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Can Obama sell Democrats' legislative victories?

By Ed Hornick, CNN
President Obama raises his hands after signing the financial reform bill into law on Wednesday.
President Obama raises his hands after signing the financial reform bill into law on Wednesday.
STORY HIGHLIGHTS
  • President Obama is hitting the campaign trail for Democrats ahead of November
  • He is touting legislative accomplishments such as health care reform and Wall Street reform
  • The economic conditions will likely overshadow those victories
  • Analyst says Obama need to ramp up attacks on Republicans as the party of the past

Washington (CNN) -- A legislative win is a win -- but not necessarily when it comes to swaying voters facing the worst economic conditions since the Great Depression.

High unemployment and fears over an ever-increasing federal debt are weighing heavily on Americans. That could drown out President Obama's message as he heads out on the campaign trail to tout Democrats' legislative wins: health care reform, financial regulatory reform and economic stimulus projects, among others.

"Right now he is facing an uphill battle," said Vanderbilt University political scientist John Geer. "I don't think there's much that can be done about that. He'll sharpen the message. But when economies are soft, incumbents have a tough time."

And members of Congress, bracing for a tough election, got a frank assessment Wednesday of where the economy is headed.

Federal Reserve Chairman Ben Bernanke warned that the economic outlook remains "unusually uncertain." But he said that while there are growing signs of weakness in the nation's economic recovery, Bernanke and other top Federal Reserve officials still expect "continued moderate growth, a gradual decline in the unemployment rate, and subdued inflation over the next several years."

Read more on Bernanke's assessment

In addition to championing Democrats' legislative wins, Obama is being urged to continue to go after Republicans -- and lay out an argument that conditions in the country won't improve if the opposition takes control of Congress after the midterm election.

So far, that strategy is being employed.

Video: Financial reform signed into law
Video: Obama urges Senate to act on jobs
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Obama recently traveled to Missouri to help fellow Democrat Sen. Robin Carnahan in her crucial Senate race.

"The last thing we should do is go back to the very ideas that got us into this mess," Obama said at the campaign event. "That's the choice you are going to face in November. ... a choice between falling backward or moving forward."

A CNN/Opinion Research Corp. poll would seem to support that strategy, according to CNN Polling Director Keating Holland.

The poll, released in late June, found that Americans are angry at both the Republican and Democratic parties for the economy, but they continue to blame the GOP slightly more than the Democrats for the country's current economic woes.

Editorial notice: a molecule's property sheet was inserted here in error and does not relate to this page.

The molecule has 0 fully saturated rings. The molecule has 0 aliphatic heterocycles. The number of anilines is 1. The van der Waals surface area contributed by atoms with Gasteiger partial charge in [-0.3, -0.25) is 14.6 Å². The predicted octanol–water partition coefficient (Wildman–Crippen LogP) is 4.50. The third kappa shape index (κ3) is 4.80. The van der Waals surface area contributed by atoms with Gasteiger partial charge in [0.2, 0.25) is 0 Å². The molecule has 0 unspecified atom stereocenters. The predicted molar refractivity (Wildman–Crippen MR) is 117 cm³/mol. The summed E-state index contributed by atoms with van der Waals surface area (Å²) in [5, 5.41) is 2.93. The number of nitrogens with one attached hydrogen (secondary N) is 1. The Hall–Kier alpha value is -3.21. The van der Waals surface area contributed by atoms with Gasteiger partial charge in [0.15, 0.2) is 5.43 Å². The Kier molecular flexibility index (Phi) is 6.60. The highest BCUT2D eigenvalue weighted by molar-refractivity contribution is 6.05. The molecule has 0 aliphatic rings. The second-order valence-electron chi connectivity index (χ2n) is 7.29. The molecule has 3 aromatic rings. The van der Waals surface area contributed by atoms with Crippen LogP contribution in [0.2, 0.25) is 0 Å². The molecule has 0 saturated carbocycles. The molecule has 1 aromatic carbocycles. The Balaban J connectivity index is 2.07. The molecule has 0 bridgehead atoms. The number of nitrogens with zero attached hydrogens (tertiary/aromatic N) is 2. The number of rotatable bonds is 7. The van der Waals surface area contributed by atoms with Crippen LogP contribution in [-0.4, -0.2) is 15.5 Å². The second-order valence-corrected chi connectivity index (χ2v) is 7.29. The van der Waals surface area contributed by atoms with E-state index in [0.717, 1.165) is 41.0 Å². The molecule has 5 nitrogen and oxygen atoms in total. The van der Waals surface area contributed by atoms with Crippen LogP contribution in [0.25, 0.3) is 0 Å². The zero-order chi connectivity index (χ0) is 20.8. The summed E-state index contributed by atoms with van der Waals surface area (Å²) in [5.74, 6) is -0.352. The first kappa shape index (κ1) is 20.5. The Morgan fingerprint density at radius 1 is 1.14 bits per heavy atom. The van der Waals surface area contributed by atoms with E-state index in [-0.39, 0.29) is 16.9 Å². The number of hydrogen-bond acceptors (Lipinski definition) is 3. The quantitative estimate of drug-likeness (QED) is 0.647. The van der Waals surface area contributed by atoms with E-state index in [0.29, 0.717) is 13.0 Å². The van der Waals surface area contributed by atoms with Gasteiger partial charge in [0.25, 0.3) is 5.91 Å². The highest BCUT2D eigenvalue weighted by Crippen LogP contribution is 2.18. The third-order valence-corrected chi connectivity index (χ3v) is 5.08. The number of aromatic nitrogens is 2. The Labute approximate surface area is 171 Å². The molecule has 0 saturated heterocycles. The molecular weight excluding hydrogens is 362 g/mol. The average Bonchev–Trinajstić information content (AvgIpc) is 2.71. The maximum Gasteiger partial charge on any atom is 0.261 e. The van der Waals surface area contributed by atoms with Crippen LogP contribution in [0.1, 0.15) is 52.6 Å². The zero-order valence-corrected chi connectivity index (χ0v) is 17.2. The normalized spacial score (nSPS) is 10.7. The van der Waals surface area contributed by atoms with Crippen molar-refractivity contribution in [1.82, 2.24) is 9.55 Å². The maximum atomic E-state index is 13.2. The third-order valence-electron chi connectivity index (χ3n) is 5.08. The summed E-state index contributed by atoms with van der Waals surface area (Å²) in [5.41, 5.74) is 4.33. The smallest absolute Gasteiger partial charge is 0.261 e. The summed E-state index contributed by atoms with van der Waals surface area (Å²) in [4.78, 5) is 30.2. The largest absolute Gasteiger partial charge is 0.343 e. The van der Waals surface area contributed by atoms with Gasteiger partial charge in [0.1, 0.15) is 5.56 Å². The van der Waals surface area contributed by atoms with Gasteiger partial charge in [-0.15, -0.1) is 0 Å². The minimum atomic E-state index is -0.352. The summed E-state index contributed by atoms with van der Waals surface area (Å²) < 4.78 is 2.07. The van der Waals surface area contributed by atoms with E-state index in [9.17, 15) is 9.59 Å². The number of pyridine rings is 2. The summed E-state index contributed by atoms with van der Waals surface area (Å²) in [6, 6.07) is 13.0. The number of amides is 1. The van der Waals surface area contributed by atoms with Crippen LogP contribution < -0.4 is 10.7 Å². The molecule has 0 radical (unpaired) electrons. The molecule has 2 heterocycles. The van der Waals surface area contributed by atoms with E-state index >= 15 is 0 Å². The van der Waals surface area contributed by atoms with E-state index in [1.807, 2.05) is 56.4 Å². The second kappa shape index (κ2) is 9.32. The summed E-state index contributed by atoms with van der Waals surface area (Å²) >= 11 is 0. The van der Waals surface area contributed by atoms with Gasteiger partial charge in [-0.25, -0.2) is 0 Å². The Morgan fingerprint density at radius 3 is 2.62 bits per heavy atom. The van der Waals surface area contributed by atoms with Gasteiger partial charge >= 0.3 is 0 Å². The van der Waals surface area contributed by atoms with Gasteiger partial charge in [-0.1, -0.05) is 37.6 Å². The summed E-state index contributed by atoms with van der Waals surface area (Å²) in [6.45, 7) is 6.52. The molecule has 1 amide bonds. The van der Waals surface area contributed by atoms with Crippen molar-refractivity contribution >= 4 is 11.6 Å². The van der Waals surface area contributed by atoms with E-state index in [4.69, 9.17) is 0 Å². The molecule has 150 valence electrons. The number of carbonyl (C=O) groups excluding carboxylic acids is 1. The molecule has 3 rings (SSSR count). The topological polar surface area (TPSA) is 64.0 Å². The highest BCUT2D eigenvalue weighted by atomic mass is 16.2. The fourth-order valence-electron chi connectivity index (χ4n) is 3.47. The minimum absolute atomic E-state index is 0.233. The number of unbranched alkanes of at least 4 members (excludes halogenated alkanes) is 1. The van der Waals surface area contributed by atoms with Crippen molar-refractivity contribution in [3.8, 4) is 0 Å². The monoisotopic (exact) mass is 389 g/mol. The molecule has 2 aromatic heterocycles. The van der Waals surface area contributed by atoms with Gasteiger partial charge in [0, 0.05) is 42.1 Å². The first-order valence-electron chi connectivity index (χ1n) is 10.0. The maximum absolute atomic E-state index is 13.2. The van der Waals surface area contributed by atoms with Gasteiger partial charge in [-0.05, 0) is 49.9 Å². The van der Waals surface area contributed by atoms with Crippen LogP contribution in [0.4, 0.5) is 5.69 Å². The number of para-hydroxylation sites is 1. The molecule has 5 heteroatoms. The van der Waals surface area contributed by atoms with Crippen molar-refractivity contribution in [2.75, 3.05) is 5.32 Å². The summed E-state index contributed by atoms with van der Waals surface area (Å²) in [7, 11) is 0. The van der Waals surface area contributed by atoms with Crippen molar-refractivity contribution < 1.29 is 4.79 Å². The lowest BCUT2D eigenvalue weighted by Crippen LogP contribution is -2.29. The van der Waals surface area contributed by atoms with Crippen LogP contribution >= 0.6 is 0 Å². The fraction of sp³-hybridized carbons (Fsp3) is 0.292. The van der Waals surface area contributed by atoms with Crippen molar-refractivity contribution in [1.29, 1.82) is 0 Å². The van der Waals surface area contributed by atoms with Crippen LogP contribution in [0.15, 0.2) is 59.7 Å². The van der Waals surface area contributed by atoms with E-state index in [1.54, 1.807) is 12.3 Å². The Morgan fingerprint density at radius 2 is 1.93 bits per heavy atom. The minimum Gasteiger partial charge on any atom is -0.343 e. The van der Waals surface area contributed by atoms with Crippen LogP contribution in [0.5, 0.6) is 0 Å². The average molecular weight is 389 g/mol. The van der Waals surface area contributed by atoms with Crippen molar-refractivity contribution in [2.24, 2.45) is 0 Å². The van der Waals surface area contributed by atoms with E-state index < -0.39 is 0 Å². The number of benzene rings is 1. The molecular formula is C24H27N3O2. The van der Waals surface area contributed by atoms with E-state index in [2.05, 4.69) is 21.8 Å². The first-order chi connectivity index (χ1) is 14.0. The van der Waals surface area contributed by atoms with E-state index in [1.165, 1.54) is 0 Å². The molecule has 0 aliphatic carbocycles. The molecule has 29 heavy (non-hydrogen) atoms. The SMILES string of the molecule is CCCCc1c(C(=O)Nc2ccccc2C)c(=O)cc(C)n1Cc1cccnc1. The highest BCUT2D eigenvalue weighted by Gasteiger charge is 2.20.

Fifty-three percent said they are angry at both parties; only 7 percent are angry only at the Democrats and 9 percent are angry only at Republicans.

But that's not necessarily good news for the Democrats, since an anti-incumbent mood tends to hurt the party with more incumbents. Some argue, however, that it suggests 2010 may not be a precise replay of 1994 when Republicans grabbed control of both legislative chambers from Democrats.

"Democrats are saying 'Look, let's make this a referendum on Barack Obama as the future and the Republicans wanting to go back to the past -- and Republicans wanting more of the same policies that got us into the economic mess in the first place,' " CNN Senior Political Analyst Gloria Borger said.

That strategy worked for Democrats in 2006 and 2008, she said, when they told voters change was needed.

"It's a very good decision on [Democrats'] part obviously, because that's the way they get some of those voters back -- particularly, independent white men who are deserting them," Borger added.

Another problem for Obama's legislative campaign tour? That those policies will be portrayed as big-government.

"It's difficult in the economic environment because people are nervous," she said. "Polls show that people are more worried about the deficit than getting tax cuts. They're worried about government spending and worried about too much government. ... So he wins Wall Street reform but doesn't get credit for it because we're in a different political environment."

But that is the environment right now. What if the economy were to improve?

"If the economy right now was showing tremendous growth and jobs were being created, he'd have no problem making the argument [for Democrats to be re-elected]. But we're not there right now," Geer said.

Economic conditions are not just a product of policy -- but also the natural economic cycle, he added.

"Ronald Reagan's economy took off in part due to some policies he pursued but also because of natural business cycles just like for Clinton. So there's a lot of it outside the control. Right now, I suspect Obama's getting a little too much of the blame ... we'll see if he is successful."

CNN Polling Director Keating Holland, along with CNNMoney.com's Scott Spoerry and Chris Isidore, contributed to this report.

 
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